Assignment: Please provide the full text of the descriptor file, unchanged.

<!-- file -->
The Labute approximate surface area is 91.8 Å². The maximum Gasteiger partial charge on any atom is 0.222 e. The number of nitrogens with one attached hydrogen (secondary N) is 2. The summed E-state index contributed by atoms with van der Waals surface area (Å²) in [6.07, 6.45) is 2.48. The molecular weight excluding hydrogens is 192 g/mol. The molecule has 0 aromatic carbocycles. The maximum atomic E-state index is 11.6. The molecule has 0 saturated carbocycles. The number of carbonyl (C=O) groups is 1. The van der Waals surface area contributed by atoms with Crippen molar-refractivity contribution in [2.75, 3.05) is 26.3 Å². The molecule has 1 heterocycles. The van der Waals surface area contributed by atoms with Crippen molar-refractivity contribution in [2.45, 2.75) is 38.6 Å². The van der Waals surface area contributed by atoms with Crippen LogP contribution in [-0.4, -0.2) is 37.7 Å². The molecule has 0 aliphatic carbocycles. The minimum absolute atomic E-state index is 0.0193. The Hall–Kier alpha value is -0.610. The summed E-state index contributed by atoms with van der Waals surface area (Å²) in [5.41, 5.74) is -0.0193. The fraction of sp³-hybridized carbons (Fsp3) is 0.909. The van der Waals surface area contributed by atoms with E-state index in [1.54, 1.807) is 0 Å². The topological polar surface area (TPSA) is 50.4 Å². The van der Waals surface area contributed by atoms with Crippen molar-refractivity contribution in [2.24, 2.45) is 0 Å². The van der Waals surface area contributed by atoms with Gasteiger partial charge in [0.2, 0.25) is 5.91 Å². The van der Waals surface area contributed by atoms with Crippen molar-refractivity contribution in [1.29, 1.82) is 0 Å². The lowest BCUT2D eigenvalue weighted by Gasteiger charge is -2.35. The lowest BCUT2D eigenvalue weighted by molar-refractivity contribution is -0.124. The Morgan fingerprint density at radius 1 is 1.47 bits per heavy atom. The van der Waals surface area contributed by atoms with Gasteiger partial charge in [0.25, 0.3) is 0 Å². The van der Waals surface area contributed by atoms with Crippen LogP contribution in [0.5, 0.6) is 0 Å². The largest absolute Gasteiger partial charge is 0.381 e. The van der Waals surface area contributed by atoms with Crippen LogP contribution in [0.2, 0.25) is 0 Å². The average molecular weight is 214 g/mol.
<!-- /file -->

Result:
The Labute approximate surface area is 91.8 Å². The maximum Gasteiger partial charge on any atom is 0.222 e. The number of nitrogens with one attached hydrogen (secondary N) is 2. The summed E-state index contributed by atoms with van der Waals surface area (Å²) in [6.07, 6.45) is 2.48. The molecular weight excluding hydrogens is 192 g/mol. The molecule has 0 aromatic carbocycles. The maximum atomic E-state index is 11.6. The molecule has 0 saturated carbocycles. The number of carbonyl (C=O) groups is 1. The van der Waals surface area contributed by atoms with Crippen molar-refractivity contribution in [2.75, 3.05) is 26.3 Å². The molecule has 1 heterocycles. The van der Waals surface area contributed by atoms with Crippen molar-refractivity contribution in [2.45, 2.75) is 38.6 Å². The van der Waals surface area contributed by atoms with Crippen LogP contribution in [-0.4, -0.2) is 37.7 Å². The molecule has 0 aliphatic carbocycles. The minimum absolute atomic E-state index is 0.0193. The Hall–Kier alpha value is -0.610. The summed E-state index contributed by atoms with van der Waals surface area (Å²) in [5.41, 5.74) is -0.0193. The fraction of sp³-hybridized carbons (Fsp3) is 0.909. The van der Waals surface area contributed by atoms with E-state index in [1.54, 1.807) is 0 Å². The topological polar surface area (TPSA) is 50.4 Å². The van der Waals surface area contributed by atoms with Crippen molar-refractivity contribution in [2.24, 2.45) is 0 Å². The van der Waals surface area contributed by atoms with Gasteiger partial charge in [0.2, 0.25) is 5.91 Å². The van der Waals surface area contributed by atoms with Crippen molar-refractivity contribution in [1.29, 1.82) is 0 Å². The lowest BCUT2D eigenvalue weighted by Gasteiger charge is -2.35. The lowest BCUT2D eigenvalue weighted by molar-refractivity contribution is -0.124. The Morgan fingerprint density at radius 1 is 1.47 bits per heavy atom. The van der Waals surface area contributed by atoms with Gasteiger partial charge in [0.25, 0.3) is 0 Å². The van der Waals surface area contributed by atoms with Crippen LogP contribution in [0.5, 0.6) is 0 Å². The largest absolute Gasteiger partial charge is 0.381 e. The van der Waals surface area contributed by atoms with Crippen LogP contribution in [0.2, 0.25) is 0 Å². The average molecular weight is 214 g/mol.